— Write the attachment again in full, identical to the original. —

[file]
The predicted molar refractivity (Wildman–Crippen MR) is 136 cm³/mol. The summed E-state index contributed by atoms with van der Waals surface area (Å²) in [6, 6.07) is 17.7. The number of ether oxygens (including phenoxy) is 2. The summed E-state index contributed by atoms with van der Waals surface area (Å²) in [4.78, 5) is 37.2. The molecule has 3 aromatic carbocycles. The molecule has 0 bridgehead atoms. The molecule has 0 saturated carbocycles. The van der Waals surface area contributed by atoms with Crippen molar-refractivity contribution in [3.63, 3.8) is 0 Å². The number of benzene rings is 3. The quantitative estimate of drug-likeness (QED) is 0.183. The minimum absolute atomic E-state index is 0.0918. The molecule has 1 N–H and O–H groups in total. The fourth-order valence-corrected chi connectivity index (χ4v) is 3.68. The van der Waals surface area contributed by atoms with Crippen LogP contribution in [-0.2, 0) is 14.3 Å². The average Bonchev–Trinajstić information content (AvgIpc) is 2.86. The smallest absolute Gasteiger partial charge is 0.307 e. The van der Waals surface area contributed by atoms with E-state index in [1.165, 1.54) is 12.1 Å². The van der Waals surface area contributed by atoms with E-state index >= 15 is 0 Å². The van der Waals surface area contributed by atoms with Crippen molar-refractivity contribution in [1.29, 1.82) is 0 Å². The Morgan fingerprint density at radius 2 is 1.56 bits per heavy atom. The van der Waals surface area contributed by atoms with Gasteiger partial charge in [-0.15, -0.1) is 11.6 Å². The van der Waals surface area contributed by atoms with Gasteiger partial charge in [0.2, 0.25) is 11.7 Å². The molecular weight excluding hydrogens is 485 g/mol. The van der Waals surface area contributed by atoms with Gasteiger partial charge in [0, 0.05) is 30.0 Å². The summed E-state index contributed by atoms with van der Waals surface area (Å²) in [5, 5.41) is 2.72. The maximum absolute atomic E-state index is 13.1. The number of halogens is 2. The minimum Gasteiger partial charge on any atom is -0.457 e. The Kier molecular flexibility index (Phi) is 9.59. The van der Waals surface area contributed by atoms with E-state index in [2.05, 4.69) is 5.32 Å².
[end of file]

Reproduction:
The predicted molar refractivity (Wildman–Crippen MR) is 136 cm³/mol. The summed E-state index contributed by atoms with van der Waals surface area (Å²) in [6, 6.07) is 17.7. The number of ether oxygens (including phenoxy) is 2. The summed E-state index contributed by atoms with van der Waals surface area (Å²) in [4.78, 5) is 37.2. The molecule has 3 aromatic carbocycles. The molecule has 0 bridgehead atoms. The molecule has 0 saturated carbocycles. The van der Waals surface area contributed by atoms with Crippen molar-refractivity contribution in [3.63, 3.8) is 0 Å². The number of benzene rings is 3. The quantitative estimate of drug-likeness (QED) is 0.183. The minimum absolute atomic E-state index is 0.0918. The molecule has 1 N–H and O–H groups in total. The fourth-order valence-corrected chi connectivity index (χ4v) is 3.68. The van der Waals surface area contributed by atoms with Crippen LogP contribution in [-0.2, 0) is 14.3 Å². The average Bonchev–Trinajstić information content (AvgIpc) is 2.86. The smallest absolute Gasteiger partial charge is 0.307 e. The van der Waals surface area contributed by atoms with E-state index in [1.165, 1.54) is 12.1 Å². The van der Waals surface area contributed by atoms with E-state index >= 15 is 0 Å². The van der Waals surface area contributed by atoms with Crippen molar-refractivity contribution in [1.29, 1.82) is 0 Å². The Morgan fingerprint density at radius 2 is 1.56 bits per heavy atom. The van der Waals surface area contributed by atoms with Gasteiger partial charge in [-0.15, -0.1) is 11.6 Å². The van der Waals surface area contributed by atoms with Gasteiger partial charge in [0.2, 0.25) is 11.7 Å². The molecular weight excluding hydrogens is 485 g/mol. The van der Waals surface area contributed by atoms with Gasteiger partial charge in [0, 0.05) is 30.0 Å². The summed E-state index contributed by atoms with van der Waals surface area (Å²) in [5, 5.41) is 2.72. The maximum absolute atomic E-state index is 13.1. The number of halogens is 2. The minimum Gasteiger partial charge on any atom is -0.457 e. The Kier molecular flexibility index (Phi) is 9.59. The van der Waals surface area contributed by atoms with E-state index in [2.05, 4.69) is 5.32 Å².